• The module 30 can be made up a plurality of sub modules or routines. In certain embodiments, the module 30 has four sub modules. Such sub modules may be generally referenced as the configuration manager, the token manager, the policy manager, and the client builder. The functioning of each sub module is described herein. With respect to configuring the access schemes to recognize a secured application by associating the application with certain identifying information of dialog boxes as discussed herein, the policy manager is used.
  • FIG. 8 depicts pseudo-code for portions of the computer program which are used in implementing the policy manager. In one part 200 of the pseudo-code of the policy client 74, the administrator identifies the dialog boxes of the secured applications. By dropping an icon onto a dialog/web page of the secured applications in step 202, the dialog/web page can be specified, i.e. added, to the access scheme. Identifying information (e.g., information about the child and/or parent windows to the dialog window) is retrieved in step 204 to generate a unique identification of dialog boxes on the dialog/web page. In certain embodiments of the invention, the unique identification is the window's window title text. Further information can be retrieved from the dialog/web page to allow for further specification. As indicated in step 206, further information may include wildcard dialog/web page identifications, where the title texts may change, allowing for identification with respect to the dialog boxes where the title text changes dynamically (e.g., according to a session ID).
  • In another part 208 of the pseudo-code of the policy client 74, the administrator identifies the text information of the dialogue boxes previously identified for the dialog/web page. Generally, since dialog windows may often be implemented in a Microsoft®-based environment, a text control resource ID is often found to exist and can be used to identify the text field; however, if a text control resource ID does not exist, the text field can also be identified by the control's X and Y coordinates. In summary, for each text field of the dialog boxes identified in the pseudo-code part 200, there is a procedure for locating and saving its corresponding identification information. In step 210, if a dialog window has a text control resource ID, the text control resource ID is saved. In certain embodiments, a specific style designation is also set and saved to help further differentiate the text control (text field). In step 212, if a dialog window has a text control without a resource ID, the X and Y coordinates of the control are saved. Again, in certain embodiments, a specific style designation may also be stored. In step 214, if the computer resource is implemented as a web page, the text field is identified by enumeration of the various text controls by their programmed name. Finally, in step 216, the user would be provided with some sort of visual indication to indicate the specific text field being selected (e.g., flashing string of asterisks, or the like).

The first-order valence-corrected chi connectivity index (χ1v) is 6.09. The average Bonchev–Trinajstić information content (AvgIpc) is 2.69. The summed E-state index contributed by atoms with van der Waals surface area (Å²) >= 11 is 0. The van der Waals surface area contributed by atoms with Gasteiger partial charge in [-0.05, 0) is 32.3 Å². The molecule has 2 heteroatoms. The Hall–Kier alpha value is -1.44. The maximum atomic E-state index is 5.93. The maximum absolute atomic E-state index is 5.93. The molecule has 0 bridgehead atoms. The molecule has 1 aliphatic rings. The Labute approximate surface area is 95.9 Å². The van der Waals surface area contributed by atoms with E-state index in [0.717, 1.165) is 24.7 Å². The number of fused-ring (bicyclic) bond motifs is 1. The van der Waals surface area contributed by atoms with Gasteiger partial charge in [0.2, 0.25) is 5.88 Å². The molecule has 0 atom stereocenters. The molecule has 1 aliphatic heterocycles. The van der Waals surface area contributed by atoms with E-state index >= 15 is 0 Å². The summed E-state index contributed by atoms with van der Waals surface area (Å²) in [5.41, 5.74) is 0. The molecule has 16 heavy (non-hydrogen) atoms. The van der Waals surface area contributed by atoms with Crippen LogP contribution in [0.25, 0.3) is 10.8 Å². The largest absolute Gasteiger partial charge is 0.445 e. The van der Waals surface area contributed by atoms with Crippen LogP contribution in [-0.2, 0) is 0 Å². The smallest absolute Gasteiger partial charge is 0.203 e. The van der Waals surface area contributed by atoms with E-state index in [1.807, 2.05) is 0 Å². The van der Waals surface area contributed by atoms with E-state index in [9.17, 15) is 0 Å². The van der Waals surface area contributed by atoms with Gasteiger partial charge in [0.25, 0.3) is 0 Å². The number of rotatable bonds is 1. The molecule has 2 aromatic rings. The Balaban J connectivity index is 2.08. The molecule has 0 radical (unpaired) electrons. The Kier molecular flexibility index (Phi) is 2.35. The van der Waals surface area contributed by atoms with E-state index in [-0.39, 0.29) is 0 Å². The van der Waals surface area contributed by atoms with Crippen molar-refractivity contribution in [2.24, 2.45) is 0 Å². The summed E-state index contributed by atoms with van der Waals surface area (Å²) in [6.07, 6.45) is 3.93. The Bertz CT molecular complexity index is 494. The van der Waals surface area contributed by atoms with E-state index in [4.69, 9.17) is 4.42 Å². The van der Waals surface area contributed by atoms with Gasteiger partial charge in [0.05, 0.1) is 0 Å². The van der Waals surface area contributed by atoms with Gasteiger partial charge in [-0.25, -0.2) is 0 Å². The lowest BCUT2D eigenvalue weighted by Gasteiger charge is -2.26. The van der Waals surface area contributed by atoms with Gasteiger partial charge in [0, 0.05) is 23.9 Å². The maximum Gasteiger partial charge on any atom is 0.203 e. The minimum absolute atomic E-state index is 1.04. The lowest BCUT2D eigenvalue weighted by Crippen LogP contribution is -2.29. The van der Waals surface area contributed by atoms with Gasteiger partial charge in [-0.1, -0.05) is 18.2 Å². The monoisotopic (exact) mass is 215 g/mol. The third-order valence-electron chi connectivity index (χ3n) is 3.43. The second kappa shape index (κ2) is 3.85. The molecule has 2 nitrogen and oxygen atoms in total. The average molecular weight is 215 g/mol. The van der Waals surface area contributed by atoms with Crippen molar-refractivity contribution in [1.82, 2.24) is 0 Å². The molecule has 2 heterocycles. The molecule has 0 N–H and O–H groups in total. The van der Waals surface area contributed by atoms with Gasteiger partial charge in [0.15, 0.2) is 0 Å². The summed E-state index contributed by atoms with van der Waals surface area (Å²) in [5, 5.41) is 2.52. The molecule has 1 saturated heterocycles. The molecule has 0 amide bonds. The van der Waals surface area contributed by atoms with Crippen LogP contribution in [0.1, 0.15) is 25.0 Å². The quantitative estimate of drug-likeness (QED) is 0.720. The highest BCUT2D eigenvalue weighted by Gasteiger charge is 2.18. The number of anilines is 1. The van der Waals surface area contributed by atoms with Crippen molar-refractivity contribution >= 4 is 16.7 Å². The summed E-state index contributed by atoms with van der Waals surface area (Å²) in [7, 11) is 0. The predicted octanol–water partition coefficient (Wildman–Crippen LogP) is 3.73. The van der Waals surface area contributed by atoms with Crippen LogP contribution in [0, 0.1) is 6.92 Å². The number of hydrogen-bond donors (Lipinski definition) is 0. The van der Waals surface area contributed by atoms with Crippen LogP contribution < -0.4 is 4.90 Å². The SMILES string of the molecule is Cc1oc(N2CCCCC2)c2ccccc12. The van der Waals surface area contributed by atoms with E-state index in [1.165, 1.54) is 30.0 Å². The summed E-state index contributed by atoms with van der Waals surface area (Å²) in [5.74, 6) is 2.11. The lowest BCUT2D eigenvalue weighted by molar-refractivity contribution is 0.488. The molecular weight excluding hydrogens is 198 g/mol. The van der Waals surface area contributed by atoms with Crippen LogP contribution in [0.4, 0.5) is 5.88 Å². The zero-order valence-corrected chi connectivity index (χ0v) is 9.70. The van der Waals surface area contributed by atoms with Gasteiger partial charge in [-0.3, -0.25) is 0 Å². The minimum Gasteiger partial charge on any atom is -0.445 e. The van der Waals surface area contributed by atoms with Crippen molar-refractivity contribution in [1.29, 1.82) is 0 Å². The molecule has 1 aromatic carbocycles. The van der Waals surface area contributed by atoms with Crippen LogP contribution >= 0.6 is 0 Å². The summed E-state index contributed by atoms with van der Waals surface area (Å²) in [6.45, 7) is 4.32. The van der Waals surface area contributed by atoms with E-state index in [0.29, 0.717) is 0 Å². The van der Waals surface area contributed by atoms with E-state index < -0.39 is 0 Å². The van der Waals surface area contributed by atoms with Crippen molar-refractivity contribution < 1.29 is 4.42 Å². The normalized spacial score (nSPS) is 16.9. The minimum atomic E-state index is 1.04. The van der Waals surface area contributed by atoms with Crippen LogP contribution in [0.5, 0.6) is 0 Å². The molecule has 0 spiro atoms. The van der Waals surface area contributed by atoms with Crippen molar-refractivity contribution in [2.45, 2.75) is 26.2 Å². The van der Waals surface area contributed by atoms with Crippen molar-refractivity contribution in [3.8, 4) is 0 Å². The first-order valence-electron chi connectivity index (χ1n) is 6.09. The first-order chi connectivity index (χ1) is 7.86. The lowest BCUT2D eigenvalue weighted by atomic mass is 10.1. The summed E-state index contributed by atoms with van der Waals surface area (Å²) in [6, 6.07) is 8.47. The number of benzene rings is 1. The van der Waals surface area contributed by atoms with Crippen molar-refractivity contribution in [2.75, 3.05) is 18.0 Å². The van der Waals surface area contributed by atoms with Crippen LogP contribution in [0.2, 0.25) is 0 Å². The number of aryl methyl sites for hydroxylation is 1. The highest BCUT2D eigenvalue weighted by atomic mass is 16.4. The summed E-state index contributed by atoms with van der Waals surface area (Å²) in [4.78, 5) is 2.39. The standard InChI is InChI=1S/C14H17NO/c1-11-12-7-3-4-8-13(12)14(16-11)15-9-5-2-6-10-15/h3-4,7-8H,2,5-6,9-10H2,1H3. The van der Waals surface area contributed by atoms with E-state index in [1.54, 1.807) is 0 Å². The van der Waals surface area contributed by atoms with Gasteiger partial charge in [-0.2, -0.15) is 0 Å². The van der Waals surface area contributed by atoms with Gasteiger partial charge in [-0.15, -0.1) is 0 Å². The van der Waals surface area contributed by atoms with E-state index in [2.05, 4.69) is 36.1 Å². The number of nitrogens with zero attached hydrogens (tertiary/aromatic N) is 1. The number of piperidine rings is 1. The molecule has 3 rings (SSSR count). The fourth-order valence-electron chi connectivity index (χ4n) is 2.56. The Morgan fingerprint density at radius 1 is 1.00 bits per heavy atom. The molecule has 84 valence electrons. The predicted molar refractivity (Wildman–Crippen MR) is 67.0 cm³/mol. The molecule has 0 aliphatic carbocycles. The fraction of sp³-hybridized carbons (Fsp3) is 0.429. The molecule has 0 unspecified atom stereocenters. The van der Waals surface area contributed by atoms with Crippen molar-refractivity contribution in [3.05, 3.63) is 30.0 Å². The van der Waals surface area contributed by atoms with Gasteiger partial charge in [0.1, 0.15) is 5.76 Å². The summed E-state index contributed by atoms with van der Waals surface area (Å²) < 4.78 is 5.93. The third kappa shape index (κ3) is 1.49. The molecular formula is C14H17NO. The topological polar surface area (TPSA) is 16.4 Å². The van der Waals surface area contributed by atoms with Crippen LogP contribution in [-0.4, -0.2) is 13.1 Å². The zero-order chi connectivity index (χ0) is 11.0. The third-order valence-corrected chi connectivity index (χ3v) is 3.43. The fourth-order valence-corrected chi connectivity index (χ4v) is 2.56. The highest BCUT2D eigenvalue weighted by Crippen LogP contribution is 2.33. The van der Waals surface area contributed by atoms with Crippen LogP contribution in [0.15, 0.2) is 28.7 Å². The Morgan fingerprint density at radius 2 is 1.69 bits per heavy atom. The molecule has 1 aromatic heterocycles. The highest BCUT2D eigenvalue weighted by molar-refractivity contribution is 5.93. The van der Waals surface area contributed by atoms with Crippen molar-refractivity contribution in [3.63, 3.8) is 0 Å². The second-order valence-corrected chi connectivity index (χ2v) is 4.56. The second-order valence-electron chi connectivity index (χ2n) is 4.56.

• In another part 218 of the pseudo-code of the policy client 74, the administrator identifies the push button control of the dialog boxes, previously identified for the dialog/web page. Similar to part 208 of the pseudo-code of the policy client 74, since a dialog window may typically be Microsoft®-based, a push button control resource ID is often found to exist and can be used to identify the push button control; however, if a push button control resource ID does not exist, the push button control can also be identified by X and Y coordinates. In summary, for each push button control of the dialogue boxes identified in the pseudo-code part 200, there is a procedure for locating its corresponding identification information. In step 220, if the module is dealing with dialog window, and a push button control resource ID exists, the push button control resource ID is stored to database 50 of FIG. 3. In step 222, if the module is being trained on a dialog window but no push button control resource ID exists, the X and Y coordinates of the control (push button) are saved. In step 224, if the resource requiring login is a web page, the push button control would be identified by enumeration of programmed names. Finally, in step 226, the user would be provided with some sort of visual indication to indicate the specific push button control being selected (e.g., flashing of the interface (here, a button)).